Now, my heart drops because we are close, yet so far apart and I can’t see them as much as I want to. That moment is now in our memory.
I continued looking through the albums, keeping in mind the magical power of pictures. I found more from Christmas. Christmas in Cuba is very different from those here. There are not many decorations in houses or parks. You’ll see a small Christmas tree in most houses with the manger scene, and that’s about it. We celebrate Nochebuena (Christmas Eve) on December 24 and New Year’s Eve on December 31. All the family comes together — Mami, Papi, brothers, sisters, grandpa, grandma, cousins, uncles, aunts, and close friends that are like family. We celebrate with lots of food, rice and beans, and the best puerco asado ever, salads (tomato, cucumber, lettuce, cabbage, and avocado) with lime and a little bit of oil on top and salt, and sweet and salty fried tamale. Yum!
There is nothing better than that, and the dessert time: flan, pudding, grapefruit (and if you eat it with cheese it would be a hundred times better), peanut brittle, fritters with a sweet salsa, and the list keeps on growing as people come. All of the desserts and food are homemade, which make them so much better. While the food is being cooked most of the men in the family start playing dominos, a tradition in our family. Every time we celebrate something, the domino table is around. After everything is cooked we set the table and we eat. The Cuban coffee comes right after.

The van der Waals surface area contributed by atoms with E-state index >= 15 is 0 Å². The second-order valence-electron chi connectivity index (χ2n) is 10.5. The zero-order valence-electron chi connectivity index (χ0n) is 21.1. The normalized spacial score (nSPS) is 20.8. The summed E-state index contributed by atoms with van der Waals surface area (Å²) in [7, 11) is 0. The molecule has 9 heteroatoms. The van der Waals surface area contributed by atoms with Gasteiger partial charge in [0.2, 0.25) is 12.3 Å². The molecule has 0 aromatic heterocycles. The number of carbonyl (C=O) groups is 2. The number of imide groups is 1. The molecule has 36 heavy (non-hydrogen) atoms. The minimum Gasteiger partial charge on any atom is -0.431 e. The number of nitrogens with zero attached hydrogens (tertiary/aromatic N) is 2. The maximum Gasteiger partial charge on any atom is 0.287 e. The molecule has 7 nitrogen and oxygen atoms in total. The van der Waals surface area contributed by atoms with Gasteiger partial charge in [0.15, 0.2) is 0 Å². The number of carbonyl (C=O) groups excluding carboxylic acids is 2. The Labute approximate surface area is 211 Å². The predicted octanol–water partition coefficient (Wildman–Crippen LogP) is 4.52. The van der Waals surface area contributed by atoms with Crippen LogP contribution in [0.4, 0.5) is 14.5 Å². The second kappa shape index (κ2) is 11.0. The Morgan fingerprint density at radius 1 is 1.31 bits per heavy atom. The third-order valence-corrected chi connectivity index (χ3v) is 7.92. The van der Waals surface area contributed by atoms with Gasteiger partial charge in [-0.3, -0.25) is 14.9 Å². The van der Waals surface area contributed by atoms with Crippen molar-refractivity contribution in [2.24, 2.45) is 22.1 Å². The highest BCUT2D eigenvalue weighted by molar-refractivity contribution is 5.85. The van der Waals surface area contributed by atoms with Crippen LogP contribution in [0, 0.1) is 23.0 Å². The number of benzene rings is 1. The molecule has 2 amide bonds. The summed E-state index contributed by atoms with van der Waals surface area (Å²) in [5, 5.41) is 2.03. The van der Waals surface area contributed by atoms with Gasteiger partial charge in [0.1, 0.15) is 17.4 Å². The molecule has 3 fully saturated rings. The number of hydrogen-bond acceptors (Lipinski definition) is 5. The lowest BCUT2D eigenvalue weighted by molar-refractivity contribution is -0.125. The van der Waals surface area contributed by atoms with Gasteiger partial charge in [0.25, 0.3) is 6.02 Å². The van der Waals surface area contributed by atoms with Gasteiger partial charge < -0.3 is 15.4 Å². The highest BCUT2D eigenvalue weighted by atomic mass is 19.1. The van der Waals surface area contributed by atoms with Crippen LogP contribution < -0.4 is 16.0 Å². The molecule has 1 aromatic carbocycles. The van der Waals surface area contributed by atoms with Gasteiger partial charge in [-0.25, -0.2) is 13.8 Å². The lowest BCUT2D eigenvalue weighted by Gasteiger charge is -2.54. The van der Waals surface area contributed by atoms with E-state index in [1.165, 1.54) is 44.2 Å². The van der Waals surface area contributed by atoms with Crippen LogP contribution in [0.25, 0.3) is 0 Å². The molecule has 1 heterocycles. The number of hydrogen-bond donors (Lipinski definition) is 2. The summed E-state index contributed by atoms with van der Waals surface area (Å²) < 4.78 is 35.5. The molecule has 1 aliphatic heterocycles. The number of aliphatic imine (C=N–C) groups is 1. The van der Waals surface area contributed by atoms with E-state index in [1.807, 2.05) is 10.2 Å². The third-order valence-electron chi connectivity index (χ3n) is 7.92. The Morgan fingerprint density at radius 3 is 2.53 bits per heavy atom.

Then the real party starts. We put on the music and dance from salsa to reggaeton and every genre in between. Everyone has a good time.
Children don’t get to open presents on the night of the 24th because we celebrate “El Día de los Reyes Magos” on January 6. On that day, children open their presents. December 31 is the day that we celebrate the end of a year, and we kind of do the same as on December 24 with lots of foods, sweets, and drinks. We burn the old year by making a scarecrow that symbolizes the old year, and exactly at midnight, we burn it so the New Year can come with prosperity, health, and happiness. We kiss and hug every family member and wish for a better year, and for all the dreams to come true.
One picture was hiding beneath the blanket, the last picture we took before coming to the United States. Suddenly, my heart felt as if it had been ripped out of my chest. It has been four long years since I’ve seen the people in this picture, since I’ve hugged them. The picture was taken at the airport in front of the automatic doors, where once we went in we couldn’t come back. There we were: my mom with her twin brother, Tio Luis, my dad, my brother, and my cousin Yuni, who was like a sister to me. My mom, dad, brother and I were the only ones leaving. The time to say goodbye was the hardest one, but that is another story.